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Bob Saget Poster

Biography

Jump to: Overview (3) | Mini Bio (1) | Spouse (1) | Trade Mark (1) | Trivia (27) | Personal Quotes (32)

Overview (3)

Date of Birth 17 May 1956Philadelphia, Pennsylvania, USA
Birth NameRobert Lane Saget
Height 6' 4" (1.93 m)

Mini Bio (1)

Bob Saget was born on May 17, 1956 in Philadelphia, Pennsylvania, USA as Robert Lane Saget. He is an actor and director, known for Full House (1987), Madagascar (2005) and America's Funniest Home Videos (1989). He was previously married to Sherri Kramer Saget.

Spouse (1)

Sherri Kramer Saget (16 May 1982 - 10 November 1997) (divorced) (3 children)

Trade Mark (1)

Towering height

Trivia (27)

Attended Temple University.
Performed in a sketch comedy group at Temple.
Made a pre-recorded appearance on 1999 InterCollegiate Comedy Festival, sponsored by the University of Pennsylvania's Mask and Wig Comedy troupe. He did a monologue, peppered with jokes from his sitcoms ("D.J., Stephanie and Michelle stole my plane ticket to the show tonight. Those bitches."), and closed his performance by autographing a photo for the head of the Penn Mask and Wig Group.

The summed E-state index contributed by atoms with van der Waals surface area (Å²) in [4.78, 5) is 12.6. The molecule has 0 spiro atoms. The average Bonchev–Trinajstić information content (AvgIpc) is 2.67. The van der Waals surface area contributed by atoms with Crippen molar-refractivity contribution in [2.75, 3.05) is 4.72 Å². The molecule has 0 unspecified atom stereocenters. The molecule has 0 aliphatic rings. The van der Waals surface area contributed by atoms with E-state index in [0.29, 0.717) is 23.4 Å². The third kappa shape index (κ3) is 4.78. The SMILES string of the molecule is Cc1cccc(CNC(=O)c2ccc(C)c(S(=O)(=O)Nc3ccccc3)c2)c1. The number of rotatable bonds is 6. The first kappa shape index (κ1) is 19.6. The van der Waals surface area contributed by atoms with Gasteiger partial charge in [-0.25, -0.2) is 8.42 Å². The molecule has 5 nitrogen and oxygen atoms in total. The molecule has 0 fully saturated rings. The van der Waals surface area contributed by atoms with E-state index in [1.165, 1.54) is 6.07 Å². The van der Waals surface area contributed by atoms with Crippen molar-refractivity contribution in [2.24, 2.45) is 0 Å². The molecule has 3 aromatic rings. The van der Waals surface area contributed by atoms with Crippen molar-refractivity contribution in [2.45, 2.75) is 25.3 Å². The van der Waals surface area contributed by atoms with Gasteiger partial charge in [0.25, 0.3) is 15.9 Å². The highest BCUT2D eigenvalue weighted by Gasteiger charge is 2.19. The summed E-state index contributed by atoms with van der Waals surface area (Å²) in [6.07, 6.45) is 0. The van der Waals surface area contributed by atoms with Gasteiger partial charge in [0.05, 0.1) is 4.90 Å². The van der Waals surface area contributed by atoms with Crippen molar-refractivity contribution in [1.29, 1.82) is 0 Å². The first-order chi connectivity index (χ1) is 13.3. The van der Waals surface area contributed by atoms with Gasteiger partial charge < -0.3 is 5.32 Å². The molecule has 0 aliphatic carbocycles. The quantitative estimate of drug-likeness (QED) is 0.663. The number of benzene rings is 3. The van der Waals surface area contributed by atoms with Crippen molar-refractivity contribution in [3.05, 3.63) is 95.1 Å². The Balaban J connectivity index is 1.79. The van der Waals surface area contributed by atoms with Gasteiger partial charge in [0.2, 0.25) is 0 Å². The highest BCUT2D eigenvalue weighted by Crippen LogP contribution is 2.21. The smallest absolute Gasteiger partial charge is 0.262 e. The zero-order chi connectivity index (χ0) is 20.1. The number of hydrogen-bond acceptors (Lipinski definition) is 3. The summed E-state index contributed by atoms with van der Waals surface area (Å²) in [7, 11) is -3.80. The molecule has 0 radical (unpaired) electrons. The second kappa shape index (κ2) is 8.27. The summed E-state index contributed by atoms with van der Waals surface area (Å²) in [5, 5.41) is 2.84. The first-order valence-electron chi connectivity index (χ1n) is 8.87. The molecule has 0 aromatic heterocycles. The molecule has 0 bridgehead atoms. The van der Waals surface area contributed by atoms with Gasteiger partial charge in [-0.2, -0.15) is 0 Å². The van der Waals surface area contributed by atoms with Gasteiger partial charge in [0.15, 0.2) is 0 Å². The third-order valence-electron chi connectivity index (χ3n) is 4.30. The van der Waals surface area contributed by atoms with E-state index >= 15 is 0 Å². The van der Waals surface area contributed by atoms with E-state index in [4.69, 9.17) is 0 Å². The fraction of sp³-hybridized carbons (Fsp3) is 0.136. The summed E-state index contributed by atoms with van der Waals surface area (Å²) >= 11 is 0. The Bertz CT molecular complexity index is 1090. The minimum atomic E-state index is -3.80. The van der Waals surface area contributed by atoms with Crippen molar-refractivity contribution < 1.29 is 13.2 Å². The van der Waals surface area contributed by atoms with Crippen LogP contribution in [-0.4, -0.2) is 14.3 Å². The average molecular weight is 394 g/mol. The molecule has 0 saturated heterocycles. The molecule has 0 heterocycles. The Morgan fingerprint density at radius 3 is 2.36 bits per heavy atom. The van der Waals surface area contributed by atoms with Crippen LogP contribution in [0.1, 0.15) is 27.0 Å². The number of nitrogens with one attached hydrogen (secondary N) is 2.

Won a Student Academy Award in 1977 for his documentary Through Adam's Eyes (1977).
Was the winning bachelor when he appeared on The Dating Game (1965) in 1979.
Has 3 daughters, Twins Aubrey Saget and Lara Melanie Saget (born October 16, 1989) and Jennifer Belle Saget (born November 18, 1992), with ex-wife Sherri Kramer Saget.
Graduated from Abington Senior High School in Abington, Pennsylvania.
Is one of the few comedians who has been called both "The worst comedian ever" and "The best comedian ever"!
His sister, Gay, died of scleroderma at age 47. Saget made a TV movie, For Hope (1996), based on his sister and her struggle with the disease.
According to the Encore True Stories Channel host Jay Schadler, stated during the intro for For Hope (1996), the following is true: "Ironically, two years prior to Gay's diagnosis, Saget was a volunteer speaker for the Scleroderma Research Foundation."
Frequently parodies his family friendly, wholesome image of Danny Tanner in films and his stand up routine.
Frequent guest comedian on the TV game show Make Me Laugh (1979) in 1979-1980.
Is highly revered for his version of the infamous joke The Aristocrats (2005).